A lawsuit against McDonald's where two customers alleged they were charged for cheese in a Quarter Pounder burger without cheese has been dismissed by U.S. District Judge William Dimitrouleas in Florida on Friday.
Two McDonald's customers were seeking $5 million in compensation after they requested a Quarter Pounder without cheese and were still charged the same price as a quarter pounder with cheese. according to Fox News. The lawsuit was filed in May by a South Florida couple, Cynthia Kissner and Leonard Werner. They alleged that McDonald's was profiting off charging customers full price for their Quarter Pounders even though they had requested the product without cheese.
The plaintiffs also claimed that, although there had originally been four Quarter Pounder options on the menu at McDonald's, two of which featured no cheese and cost between 30 to 90 cents less than the Quarter Pounder with Cheese options, the fast-food chain had removed all but one option. As a result of this, the couple was forced to order their burger of choice without the cheese. In return, they claimed that McDonald's continued to charge the same price as the burger with cheese.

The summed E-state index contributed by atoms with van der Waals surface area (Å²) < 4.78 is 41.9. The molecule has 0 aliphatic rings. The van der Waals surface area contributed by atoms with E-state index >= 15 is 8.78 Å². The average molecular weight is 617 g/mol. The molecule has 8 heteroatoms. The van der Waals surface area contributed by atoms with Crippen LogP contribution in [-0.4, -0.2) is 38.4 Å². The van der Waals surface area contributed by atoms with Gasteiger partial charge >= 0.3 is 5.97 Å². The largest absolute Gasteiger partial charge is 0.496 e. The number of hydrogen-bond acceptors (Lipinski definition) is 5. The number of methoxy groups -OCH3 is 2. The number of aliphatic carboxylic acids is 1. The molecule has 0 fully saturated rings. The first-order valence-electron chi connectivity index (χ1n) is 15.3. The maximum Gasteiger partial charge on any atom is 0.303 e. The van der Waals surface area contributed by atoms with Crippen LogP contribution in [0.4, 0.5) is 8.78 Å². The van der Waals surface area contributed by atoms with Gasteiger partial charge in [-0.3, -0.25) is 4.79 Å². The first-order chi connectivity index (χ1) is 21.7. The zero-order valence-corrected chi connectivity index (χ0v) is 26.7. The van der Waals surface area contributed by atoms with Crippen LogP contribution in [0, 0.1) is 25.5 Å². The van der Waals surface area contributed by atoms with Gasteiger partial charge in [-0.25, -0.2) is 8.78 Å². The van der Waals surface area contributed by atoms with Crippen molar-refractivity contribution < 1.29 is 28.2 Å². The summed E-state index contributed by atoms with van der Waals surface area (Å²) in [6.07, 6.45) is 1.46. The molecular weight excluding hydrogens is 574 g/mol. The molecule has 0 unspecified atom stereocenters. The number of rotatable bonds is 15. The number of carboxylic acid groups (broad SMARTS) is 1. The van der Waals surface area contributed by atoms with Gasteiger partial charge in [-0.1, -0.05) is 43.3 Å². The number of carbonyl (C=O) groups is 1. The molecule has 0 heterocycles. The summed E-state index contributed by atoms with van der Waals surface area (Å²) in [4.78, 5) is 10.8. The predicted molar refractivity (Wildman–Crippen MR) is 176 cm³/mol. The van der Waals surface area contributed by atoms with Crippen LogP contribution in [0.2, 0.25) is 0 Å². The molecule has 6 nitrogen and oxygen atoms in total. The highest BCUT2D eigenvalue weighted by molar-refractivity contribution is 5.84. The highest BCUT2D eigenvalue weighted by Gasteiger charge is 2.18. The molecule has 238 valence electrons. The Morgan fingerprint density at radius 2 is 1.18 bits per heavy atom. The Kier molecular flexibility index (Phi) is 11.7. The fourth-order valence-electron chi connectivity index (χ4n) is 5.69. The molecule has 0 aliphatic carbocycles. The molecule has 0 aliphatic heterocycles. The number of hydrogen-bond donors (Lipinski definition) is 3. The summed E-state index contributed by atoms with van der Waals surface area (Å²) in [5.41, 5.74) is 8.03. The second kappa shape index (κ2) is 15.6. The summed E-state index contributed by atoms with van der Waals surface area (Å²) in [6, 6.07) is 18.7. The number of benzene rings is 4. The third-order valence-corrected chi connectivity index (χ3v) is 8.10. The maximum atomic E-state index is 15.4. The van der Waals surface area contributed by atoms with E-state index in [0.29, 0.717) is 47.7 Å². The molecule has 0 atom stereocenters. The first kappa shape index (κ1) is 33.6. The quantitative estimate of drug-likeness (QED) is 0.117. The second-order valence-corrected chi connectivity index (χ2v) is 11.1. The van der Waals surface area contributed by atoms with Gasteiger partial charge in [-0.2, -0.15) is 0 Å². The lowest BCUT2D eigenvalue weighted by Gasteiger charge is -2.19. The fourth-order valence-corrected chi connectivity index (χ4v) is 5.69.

"McDonald's is being unjustly enriched by these practices because it receives payment for cheese it does not deliver to its customers," the lawsuit states, according to Fox News.
The judge on the case felt that the couple had not "suffered injury as a result of their purchases because they were overcharged," and dismissed the case. He also disputed the claim that McDonald's only offers the one option, in regard to the Quarter Pounder menu item. He said that two options, one with cheese and one without, are clearly available for purchase. The two items also display different prices, indicating that the lower costing item was the one that did not contain cheese, so their claim regarding the price difference was "absurd and fails."
"Under any common sense analysis, there is no market for a customer to come into a McDonald's restaurant and order a slice or two of 'cheese' as a product that is separate, distinct, and independent from any other product or menu item. Nor is there a separate product market for a customer to order a slice of tomato, or a slice of lettuce, or a slice of pickle, etc."According to the Miami Herald, the case was dismissed "with prejudice" and the country clerk has closed the case. This means that the couple cannot lodge another lawsuit pertaining to this one in the future.